Brad Knighton and Danny Califf celebrate the first shutout in Union history.
Getty Images

Union Dues: Defensive perfection, at last

CHESTER, Pa. – What better time to start a Philadelphia Union-centric column than the Monday after they put in their best performance of the season?

In shutting out the Chicago Fire 1-0 last Saturday evening, the Union not only recorded their first-ever regular-season clean sheet, but also totally outplayed one of the league’s more talented teams.

Needless to say, on that night anyway, I was proud to be the man covering the team for It was that good of a match, especially if you consider some of the results they’ve got so far this season.

In the week leading up to the match, there were whispers that Brad Knighton would replace the much-maligned Chris Seitz in goal for the Union. Those whispers came to fruition, and what a show Knighton put on. After a not-so-pretty showing against FC Dallas earlier in the year, the 25-year-old couldn’t wait to get back out there for his club.

“I’ve been itching and scratching to get back in there,” Knighton said. “I felt like I let the team down in Dallas. These guys put everything into it, and I felt as if I let them down in my last start. I have been determined to get back in there. It felt great. I’m very, very happy for us as a team to get the three points because it was a team effort.”

Knighton wasn’t the only story. The guys in front of him, a patchwork defense, played the best they’ve played all season, starting with Union captain Danny Califf. Prone to mistakes at times this season, Califf and the rest of the defense were rock-solid in shutting down a number of very tricky Chicago players.

[inline_node:304322]If Califf can continue to play the way he did against Chicago for the remainder of the season, Philadelphia could end their first campaign in MLS on a considerable high note, as he is the man who keeps everything together at the back.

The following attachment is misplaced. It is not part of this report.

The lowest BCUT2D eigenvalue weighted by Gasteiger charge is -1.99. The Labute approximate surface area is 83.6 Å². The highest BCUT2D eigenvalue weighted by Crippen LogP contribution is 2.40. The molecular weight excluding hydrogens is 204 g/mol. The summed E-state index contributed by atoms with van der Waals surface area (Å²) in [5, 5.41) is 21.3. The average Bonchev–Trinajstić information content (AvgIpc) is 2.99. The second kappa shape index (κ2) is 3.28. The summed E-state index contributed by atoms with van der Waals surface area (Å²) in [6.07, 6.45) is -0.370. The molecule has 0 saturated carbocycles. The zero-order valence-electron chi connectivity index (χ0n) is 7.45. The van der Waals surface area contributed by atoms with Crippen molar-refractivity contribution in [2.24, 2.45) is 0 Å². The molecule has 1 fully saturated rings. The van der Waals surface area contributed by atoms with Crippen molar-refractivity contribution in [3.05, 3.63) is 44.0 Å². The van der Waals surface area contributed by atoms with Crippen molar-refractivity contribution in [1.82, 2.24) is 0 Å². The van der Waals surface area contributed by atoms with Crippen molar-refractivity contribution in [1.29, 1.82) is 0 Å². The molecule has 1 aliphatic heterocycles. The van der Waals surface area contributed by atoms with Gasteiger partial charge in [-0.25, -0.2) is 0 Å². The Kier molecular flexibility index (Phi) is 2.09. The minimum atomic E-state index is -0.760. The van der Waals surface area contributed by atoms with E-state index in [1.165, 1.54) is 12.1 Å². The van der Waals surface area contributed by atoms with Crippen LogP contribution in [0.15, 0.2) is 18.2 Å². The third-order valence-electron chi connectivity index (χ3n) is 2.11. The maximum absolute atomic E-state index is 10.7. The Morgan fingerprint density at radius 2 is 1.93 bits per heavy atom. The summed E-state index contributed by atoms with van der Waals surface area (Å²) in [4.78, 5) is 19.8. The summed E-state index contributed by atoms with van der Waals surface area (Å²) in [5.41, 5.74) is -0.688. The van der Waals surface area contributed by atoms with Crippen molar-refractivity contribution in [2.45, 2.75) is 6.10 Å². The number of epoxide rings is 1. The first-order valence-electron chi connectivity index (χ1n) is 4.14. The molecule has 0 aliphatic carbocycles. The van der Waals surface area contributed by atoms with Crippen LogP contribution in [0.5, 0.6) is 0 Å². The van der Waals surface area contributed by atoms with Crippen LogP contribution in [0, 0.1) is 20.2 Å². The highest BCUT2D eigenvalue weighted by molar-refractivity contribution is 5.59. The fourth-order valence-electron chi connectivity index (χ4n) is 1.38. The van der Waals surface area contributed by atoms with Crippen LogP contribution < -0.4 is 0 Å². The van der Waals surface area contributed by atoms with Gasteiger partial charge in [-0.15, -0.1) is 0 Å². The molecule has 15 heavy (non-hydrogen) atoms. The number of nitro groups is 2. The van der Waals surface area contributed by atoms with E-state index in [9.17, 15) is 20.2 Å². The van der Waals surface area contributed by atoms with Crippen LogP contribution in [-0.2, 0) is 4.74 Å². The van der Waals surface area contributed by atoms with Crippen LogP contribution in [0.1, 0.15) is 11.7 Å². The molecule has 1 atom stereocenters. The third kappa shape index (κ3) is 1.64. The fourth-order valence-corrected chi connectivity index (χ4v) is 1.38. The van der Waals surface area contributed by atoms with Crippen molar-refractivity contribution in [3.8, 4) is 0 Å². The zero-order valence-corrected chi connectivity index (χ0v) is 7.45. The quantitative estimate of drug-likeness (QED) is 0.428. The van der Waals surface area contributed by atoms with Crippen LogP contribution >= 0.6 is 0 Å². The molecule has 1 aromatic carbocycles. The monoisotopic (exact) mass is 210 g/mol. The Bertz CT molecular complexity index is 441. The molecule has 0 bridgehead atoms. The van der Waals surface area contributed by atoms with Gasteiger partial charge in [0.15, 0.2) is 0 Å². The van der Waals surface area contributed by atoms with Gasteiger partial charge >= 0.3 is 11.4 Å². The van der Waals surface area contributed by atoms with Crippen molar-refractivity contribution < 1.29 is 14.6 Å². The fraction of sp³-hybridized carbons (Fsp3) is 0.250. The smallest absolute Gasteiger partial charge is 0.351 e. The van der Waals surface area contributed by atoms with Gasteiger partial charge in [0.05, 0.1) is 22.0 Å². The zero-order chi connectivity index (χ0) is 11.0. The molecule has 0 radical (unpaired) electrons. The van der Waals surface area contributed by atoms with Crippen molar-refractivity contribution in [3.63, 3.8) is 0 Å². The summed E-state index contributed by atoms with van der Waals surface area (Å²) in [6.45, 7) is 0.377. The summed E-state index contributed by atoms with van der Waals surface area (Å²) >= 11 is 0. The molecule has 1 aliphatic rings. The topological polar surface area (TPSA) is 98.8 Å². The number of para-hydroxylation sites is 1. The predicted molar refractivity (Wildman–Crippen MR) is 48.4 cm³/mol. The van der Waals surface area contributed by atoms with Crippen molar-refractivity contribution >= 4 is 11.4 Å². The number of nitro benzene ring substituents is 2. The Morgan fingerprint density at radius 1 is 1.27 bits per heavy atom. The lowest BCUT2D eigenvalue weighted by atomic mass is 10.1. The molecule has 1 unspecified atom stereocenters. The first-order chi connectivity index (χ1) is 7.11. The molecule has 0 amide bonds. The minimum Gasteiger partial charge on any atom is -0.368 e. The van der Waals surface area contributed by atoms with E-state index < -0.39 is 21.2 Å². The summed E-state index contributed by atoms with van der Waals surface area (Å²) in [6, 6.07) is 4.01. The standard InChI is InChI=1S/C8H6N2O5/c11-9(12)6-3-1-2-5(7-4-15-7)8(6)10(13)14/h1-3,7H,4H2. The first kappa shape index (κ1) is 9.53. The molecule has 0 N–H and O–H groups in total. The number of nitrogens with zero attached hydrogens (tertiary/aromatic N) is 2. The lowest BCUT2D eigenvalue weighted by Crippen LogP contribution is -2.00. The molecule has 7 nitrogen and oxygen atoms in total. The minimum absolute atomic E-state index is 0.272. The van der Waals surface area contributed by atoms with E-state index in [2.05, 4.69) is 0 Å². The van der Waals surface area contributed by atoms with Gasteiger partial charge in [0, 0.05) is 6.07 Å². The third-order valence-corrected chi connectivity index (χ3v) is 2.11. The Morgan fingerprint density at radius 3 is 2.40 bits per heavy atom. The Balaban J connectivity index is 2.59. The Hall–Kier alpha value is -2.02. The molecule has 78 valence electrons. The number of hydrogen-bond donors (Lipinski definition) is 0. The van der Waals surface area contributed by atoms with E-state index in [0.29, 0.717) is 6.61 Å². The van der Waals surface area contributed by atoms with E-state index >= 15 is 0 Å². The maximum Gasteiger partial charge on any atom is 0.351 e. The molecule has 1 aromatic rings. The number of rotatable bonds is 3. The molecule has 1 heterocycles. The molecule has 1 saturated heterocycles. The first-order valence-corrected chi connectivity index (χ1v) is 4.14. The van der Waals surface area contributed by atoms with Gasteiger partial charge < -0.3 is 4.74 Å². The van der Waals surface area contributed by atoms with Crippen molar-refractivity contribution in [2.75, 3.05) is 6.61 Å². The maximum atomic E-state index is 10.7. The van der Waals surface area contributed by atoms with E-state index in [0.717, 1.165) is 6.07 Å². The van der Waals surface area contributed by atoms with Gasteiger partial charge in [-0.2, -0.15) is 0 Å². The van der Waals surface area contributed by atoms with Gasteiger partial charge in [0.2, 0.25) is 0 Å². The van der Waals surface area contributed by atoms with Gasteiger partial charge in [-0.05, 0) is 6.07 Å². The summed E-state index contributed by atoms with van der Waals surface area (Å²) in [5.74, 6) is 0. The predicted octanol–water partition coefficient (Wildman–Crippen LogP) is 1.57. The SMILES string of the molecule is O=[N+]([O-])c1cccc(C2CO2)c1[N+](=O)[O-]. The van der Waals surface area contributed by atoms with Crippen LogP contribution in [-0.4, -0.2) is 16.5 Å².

No red cards for the team in over a month helps, too.

If nothing else, the win keeps the Union in playoff contention with seven matches to play, something that very few people thought possible earlier in the year. But with the Eastern Conference so tight at the moment, a few strong results down the stretch and Philly could follow the Seattle Sounders in making the postseason in their first year.

“We’ve been working really hard over the year, so just being able to win and to have a clean sheet for the first time kind of proves that we are moving in the right direction," rookie Danny Mwanga said. "Hopefully, from this game we’ll keep getting better and better until the end of the season.”

The end of the season looks to be a tough one for Philadelphia as their last three matches are against league powers Los Angeles, New York and Columbus, in that order. If they’re able to play like they did Saturday in those games, though, we could be in for an exciting ride.

“It’s really a solid step,” Califf said. “Hopefully now we can take flight in these last seven games and give a challenge.”

Little-noticed observation of the week

The combination of Stefani Miglioranzi and Andrew Jacobson did an excellent job of shutting down two notable offensive threats in Nery Castillo and Freddie Ljungberg. The play of head coach Peter Nowak’s two "engine room" midfielders rarely gets applauded -- at least not as much as it should -- but in this game they were brilliant. Also, Kyle Nakazawa’s leveling of Ljungberg near the end of the match was a real treat.

Union player of the week: Brad Knighton

Knighton couldn’t have asked for a better performance in just his second start. Confident and aware for the entire match, Knighton had a few key saves that helped his team to their first clean sheet of the year. If he doesn’t start on Wednesday, I’d be shocked.

Nowak-ism of the week

Thinking back to the first match of the season, Nowak was pretty upset with Freddie Ljungberg’s -- how do you say -- "theatrics" against his team. That didn’t change on Saturday with the Swedish midfielder on a new team. Nowak was visibly infuriated on the sidelines when Ljungberg went down early in the second half, showing that the Polish team manager doesn’t forget too easily.